Looking for a gift for the person who has everything? Membership in Virginia Distillery Co.’s Cask Society just might be the answer.

But prepare to ante up.

For a mere $9,990, you can purchase a cask of single-malt whisky and have ownership of it through the aging process.

Yes, nine thousand, nine hundred and ninety George Washingtons, plus tax.

That hefty sum buys you a cask — and many perks — and VDC guarantees you’ll get 250 bottles of its American Single Malt from the cask.

Multiply the 250 by VDC’s anticipated rate of $69 to $89 for its own single malt when it’s released in 2020, and suddenly what looks like an extravagance becomes a deal. (Those totals are $17,250 to $22,250 for those without a calculator nearby).

“The Cask Society represents a good investment as purchasing at the time of filling the barrel enables much better pricing than purchasing once the product is in the bottle,” said Gareth Moore, CEO of Lovingston-based Virginia Distillery Co.

“The economics work well both for consumers and for VDC because of the timeline, the volume and the company’s desire to bring brand enthusiasts closer together.”

Still don’t want to plunk down 10Gs? Then get a group together to make the purchase.

That’s exactly what the Glenmore Whisky Club did.

Started in 2010 by friends with a mutual taste for scotch — and other spirits — the club has about 50 members, many of whom live in the Glenmore residential community in Keswick.

Twenty-one of those members banded together to buy shares in a cask. Most purchased one share, some more. Each share will net about 10 bottles once the whisky is bottled.

To reach that point, the whisky has to be aged. In the Cask Society program, that means a minimum of four years.

“At that time we will bottle some and take the rest and mature it in a port or sherry cask for another six months or so,” said Glenmore Whisky Club spokesman Skip Platt.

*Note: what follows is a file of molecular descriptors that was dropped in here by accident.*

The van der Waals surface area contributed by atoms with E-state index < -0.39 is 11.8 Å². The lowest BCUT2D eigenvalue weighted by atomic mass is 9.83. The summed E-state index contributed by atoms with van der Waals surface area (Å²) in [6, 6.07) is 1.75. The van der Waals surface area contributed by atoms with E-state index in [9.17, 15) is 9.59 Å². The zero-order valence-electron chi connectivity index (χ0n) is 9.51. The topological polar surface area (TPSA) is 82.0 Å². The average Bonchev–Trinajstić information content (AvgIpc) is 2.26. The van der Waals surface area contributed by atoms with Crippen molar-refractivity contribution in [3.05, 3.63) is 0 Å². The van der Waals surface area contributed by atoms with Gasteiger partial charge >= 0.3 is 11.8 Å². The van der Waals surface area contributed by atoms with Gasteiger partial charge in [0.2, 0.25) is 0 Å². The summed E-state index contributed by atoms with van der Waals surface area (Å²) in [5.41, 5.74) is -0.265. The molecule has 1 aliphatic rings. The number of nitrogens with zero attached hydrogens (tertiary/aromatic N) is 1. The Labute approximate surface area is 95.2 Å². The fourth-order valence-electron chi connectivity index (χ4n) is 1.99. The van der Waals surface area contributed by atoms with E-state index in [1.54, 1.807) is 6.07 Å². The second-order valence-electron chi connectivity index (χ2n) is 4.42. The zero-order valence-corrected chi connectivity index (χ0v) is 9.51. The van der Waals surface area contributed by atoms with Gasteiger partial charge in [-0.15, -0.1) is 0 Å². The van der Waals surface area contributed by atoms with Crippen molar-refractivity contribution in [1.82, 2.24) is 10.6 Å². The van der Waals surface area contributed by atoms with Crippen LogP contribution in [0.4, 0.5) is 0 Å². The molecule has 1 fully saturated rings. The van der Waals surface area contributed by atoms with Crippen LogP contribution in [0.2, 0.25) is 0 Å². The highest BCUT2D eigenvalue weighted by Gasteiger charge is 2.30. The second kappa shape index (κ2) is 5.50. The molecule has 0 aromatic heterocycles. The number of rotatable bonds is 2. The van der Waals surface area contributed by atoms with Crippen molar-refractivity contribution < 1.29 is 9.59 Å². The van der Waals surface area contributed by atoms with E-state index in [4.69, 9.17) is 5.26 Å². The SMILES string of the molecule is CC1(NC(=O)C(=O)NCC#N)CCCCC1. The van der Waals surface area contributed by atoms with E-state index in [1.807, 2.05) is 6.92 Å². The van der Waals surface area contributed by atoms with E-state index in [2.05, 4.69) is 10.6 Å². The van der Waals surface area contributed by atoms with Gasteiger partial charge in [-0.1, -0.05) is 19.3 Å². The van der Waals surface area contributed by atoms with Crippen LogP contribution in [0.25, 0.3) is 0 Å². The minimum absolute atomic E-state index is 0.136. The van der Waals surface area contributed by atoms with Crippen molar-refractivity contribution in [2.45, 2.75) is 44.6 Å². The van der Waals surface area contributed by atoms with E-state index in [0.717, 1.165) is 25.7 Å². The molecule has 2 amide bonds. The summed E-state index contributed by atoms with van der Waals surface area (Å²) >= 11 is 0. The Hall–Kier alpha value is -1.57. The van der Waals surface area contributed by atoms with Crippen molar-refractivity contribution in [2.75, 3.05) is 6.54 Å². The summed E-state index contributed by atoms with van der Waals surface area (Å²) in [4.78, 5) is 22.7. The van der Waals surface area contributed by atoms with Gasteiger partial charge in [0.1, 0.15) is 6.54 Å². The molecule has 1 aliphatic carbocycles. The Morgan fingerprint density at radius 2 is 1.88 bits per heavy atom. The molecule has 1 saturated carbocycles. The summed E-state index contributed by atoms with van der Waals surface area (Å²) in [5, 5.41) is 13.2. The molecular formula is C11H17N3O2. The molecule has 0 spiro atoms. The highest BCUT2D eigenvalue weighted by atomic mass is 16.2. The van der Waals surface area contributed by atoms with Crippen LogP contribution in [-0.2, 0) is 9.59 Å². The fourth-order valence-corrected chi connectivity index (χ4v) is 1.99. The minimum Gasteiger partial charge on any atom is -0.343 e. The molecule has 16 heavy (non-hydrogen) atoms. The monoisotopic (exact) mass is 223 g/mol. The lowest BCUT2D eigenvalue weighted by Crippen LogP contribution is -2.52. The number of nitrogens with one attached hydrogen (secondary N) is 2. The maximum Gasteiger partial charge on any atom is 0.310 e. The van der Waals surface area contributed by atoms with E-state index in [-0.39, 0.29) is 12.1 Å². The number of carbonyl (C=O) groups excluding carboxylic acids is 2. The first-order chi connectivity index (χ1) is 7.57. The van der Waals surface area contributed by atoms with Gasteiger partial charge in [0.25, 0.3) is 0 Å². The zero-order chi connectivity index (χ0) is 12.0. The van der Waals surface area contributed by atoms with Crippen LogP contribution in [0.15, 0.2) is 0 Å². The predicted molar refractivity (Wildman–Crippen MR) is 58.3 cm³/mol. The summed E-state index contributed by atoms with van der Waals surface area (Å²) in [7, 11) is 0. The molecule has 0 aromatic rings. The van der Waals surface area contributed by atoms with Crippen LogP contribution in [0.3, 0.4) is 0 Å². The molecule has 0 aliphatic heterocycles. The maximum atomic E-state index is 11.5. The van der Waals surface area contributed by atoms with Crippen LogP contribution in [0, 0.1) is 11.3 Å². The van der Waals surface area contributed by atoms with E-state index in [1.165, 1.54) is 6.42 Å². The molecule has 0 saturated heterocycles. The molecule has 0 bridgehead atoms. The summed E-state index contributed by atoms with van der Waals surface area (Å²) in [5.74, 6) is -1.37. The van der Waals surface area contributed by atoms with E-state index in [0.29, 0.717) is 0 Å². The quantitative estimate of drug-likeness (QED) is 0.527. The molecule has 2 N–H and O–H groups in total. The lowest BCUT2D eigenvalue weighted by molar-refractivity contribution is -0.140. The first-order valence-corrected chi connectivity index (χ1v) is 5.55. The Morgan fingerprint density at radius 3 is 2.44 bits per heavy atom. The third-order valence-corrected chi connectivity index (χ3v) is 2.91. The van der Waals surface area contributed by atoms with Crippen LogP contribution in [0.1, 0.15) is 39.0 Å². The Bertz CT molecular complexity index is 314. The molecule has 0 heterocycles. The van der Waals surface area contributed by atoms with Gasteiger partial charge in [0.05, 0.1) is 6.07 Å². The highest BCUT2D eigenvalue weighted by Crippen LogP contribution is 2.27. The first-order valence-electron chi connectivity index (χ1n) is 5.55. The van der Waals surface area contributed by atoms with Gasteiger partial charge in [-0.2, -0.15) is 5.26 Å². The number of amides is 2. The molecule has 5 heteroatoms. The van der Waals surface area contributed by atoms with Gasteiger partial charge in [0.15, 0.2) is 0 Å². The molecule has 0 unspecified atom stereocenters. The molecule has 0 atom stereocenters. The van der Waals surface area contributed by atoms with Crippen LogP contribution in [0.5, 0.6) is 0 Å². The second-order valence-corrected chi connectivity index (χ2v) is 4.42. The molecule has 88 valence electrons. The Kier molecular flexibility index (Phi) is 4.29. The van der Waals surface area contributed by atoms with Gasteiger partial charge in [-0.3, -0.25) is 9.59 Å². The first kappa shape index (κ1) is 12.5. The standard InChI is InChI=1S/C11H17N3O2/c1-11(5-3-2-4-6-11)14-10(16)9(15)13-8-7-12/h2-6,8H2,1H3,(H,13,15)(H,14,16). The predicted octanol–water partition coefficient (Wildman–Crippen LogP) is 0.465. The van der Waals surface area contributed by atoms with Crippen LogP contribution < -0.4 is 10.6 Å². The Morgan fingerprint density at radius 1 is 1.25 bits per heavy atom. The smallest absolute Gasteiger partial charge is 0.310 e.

Ah, the cask. Though used sherry and wine casks were options, the Glenmore group chose a used bourbon barrel from a Kentucky distillery for the initial aging process, which began nearly a year ago.

“Shortly after Christmas 2016, it was my honor to represent our group to fill our barrel and ‘drive home the bung,’ ” said club member Greg Whitmer.

“We were able to taste the new-make spirit prior to filling the barrel, and VDC provided a small sample for the rest of our group to taste at our next gathering. We are coming up on our whisky’s one-year anniversary (Dec. 28), and they will give us another small sample for tasting. It will be fun to taste the influence of one year in a used bourbon barrel.”

Glenmore’s whisky was put in the Cask Society’s Barrel No. 1, and “VDC prepared a customized barrel head to commemorate our position in the Cask Society,” Whitmer said.

VDC provided the Glenmore club with a duplicate of the customized barrel head to display at Platt’s home, where the club meets about once a month. Also on display is an engraved whisky thief, an instrument used to pull out small samples of whisky to sample. Early next year, a customized label will be designed with the guidance of VDC.

Cost for purchasing a cask of this totally Virginia-made single malt varies. Entry level is $9,990, but fees go as high as $30,810, including tax, for a single cask of whisky aged eight years in a used sherry barrel.

VDC’s Cask Society is open to groups and individuals, and two brothers of Scottish ancestry own the only other cask sold at this point. The good news is that VDC is exploring the possibility of allowing unrelated parties to share a cask.

Which would allow all scotch lovers to have a unique experience.

“Our goal in creating VDC’s Cask Society was enabling enthusiasts to connect with our product in an intimate way across time — from filling the barrel, tasting it over time, all the way to bottling when the whisky is mature,” Moore said.

Mission accomplished and, yes, it’s the gift for a person who has (almost) everything.

Jack Berninger’s column on spirits and wine appears every other week in the Culture section. Contact him at

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